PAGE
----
Americans have a long tradition of taking to the streets to protest or to advocate for things they believe in. New research suggests that when it comes to climate change, these marches may indeed have a positive effect on the public.
A team including Penn State researchers found that people tended to be more optimistic about people’s ability to work together to address climate change and have better impressions of people who participated in marches after the March for Science and the People’s Climate March in the spring of 2017.
“Marches serve two functions: to encourage people to join a movement and to enact change,” Swim said. “This study is consistent with the idea that people who participate in marches can gain public support, convince people that change can occur, and also normalize the participants themselves.”
Swim added that recent research has shown that marches are becoming more prevalent in the US, not just [against] climate change but for many issues. She and her coauthors, Nathaniel Geiger from Indiana University, and Michael Lengieza from Penn State, were interested in learning more about whether marches are effective at changing psychological predictors of joining movements.
“There are several measures that predict people engaging and taking action in the future,” Swim said. “One of those is collective efficacy — the belief that people can work together to enact change. People don’t want to do something if it’s not going to have an effect. We were interested in whether marches increased this sense of efficacy, that once you see other people do something, you might think yes, it’s possible.”
For the study, the researchers recruited 587 bystanders — people who did not participate in the march but observed it through the media. 302 participants completed a survey the day before the March for Science held on April 22, 2017, and 285 completed a survey several days after the People’s Climate March held on April 29, 2017.
The surveys asked participants how much they knew about the marches, their impressions of the people who participated in the marches, and whether they believed people could work together to reduce climate change, among other measures.
“Activists are often seen negatively — that they’re arrogant or eccentric or otherwise outside of the norm,” Swim said. “There’s a fine line between marchers and other activists expressing themselves and raising awareness of their cause, while also not confirming negative stereotypes. So, one of our questions was whether marches increase or decrease people’s negative impressions of marchers.”
Because the researchers were also interested in how media coverage contributed to outcomes, they also noted the participants’ preferred news sources and coded whether the sources were generally more conservative or liberal.
The researchers found that after the People’s Climate March, study participants were more optimistic about people’s ability to work together to address climate change — referred to as collective efficacy beliefs. They also found that study participants had less negative opinions of marchers after the march.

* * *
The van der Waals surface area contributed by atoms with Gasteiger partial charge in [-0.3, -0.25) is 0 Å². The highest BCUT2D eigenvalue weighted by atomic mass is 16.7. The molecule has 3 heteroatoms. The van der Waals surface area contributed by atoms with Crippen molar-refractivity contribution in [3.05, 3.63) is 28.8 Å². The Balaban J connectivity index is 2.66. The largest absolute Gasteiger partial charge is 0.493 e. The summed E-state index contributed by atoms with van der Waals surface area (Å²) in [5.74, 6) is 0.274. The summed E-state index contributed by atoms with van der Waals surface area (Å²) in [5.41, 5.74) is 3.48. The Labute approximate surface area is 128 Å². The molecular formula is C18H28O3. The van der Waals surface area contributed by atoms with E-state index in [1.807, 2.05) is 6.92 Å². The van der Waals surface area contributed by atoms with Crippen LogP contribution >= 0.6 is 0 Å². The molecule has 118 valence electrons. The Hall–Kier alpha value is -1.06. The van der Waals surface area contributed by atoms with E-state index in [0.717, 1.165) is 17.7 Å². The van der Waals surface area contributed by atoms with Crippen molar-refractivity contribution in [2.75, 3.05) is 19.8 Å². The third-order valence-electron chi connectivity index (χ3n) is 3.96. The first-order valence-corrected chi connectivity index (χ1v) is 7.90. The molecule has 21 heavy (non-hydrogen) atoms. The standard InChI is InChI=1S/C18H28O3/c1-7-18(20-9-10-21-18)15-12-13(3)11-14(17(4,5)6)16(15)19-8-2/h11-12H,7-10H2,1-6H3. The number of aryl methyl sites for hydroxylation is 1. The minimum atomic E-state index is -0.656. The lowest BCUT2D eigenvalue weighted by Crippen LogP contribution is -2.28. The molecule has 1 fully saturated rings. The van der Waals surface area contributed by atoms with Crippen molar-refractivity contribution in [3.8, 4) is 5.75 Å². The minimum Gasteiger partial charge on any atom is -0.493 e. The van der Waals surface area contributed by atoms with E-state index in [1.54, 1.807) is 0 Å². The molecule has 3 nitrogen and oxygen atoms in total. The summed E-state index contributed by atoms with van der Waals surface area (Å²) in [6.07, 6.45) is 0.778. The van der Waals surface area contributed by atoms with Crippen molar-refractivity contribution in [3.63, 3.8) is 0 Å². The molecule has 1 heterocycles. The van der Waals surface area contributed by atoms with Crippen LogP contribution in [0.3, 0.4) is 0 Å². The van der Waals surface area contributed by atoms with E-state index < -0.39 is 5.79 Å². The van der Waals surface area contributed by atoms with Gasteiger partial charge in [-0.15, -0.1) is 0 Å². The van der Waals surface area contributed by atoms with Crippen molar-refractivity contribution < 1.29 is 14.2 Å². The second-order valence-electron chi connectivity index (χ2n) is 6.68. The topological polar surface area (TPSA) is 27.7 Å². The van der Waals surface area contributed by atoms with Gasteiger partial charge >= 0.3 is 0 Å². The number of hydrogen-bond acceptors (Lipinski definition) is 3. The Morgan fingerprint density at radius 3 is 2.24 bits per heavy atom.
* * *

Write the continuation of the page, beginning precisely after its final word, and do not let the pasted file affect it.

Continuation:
Additionally, the researchers found that participants who regularly consumed news from conservative media had more collective efficacy beliefs and intent to take action after the marches. Those who regularly got news from liberal media tended to have less negative impressions of marchers, particularly among those who reported having heard about the marches.
Swim said that because they controlled for such factors as political affiliation and beliefs, these changes were likely due to the way their preferred media sources portrayed the marches before and after the events.
“If conservative news sources only talk the march after the fact, that might be why their viewers have more efficacy afterwards, because they didn’t know about it before,” Swim said. “Additionally, a more liberal news source may portray marchers as more sympathetic, which may be why their viewers had more favorable impressions of marchers.”
In future, Swim said she would like to further study how news and other media sources contribute to people’s beliefs about climate change. For example, a content analysis that helps tease apart whether it is how much coverage a march gets that contributes to changes in beliefs or whether it is how the marches and marchers are portrayed that matters.
Nathaniel Geiger, Assistant Professor of Environmental Communications from Indiana University, Michael L. Lengieza, graduate student in Psychology from Penn State, and also participated in this work.
This video is called Gravity Recovery And Climate Experiment. Documentary 2018 HD.
From the University of Texas at Austin, Texas Advanced Computing Center in the USA:
GRACE data contribute to understanding of climate change
Expanded investigation through 2021 to be highly dependent on TACC supercomputing systems
May 23, 2019
The University of Texas at Austin team that led a twin satellite system launched in 2002 to take detailed measurements of the Earth, called the Gravity Recovery and Climate Experiment (GRACE), reports in the most recent issue of the journal Nature Climate Change on the contributions that their nearly two decades of data have made to our understanding of global climate patterns.
Among the many contributions that GRACE has made:
- GRACE recorded three times the mass of ice lost in the polar and mountainous regions since first beginning measurements — a consequence of global warming.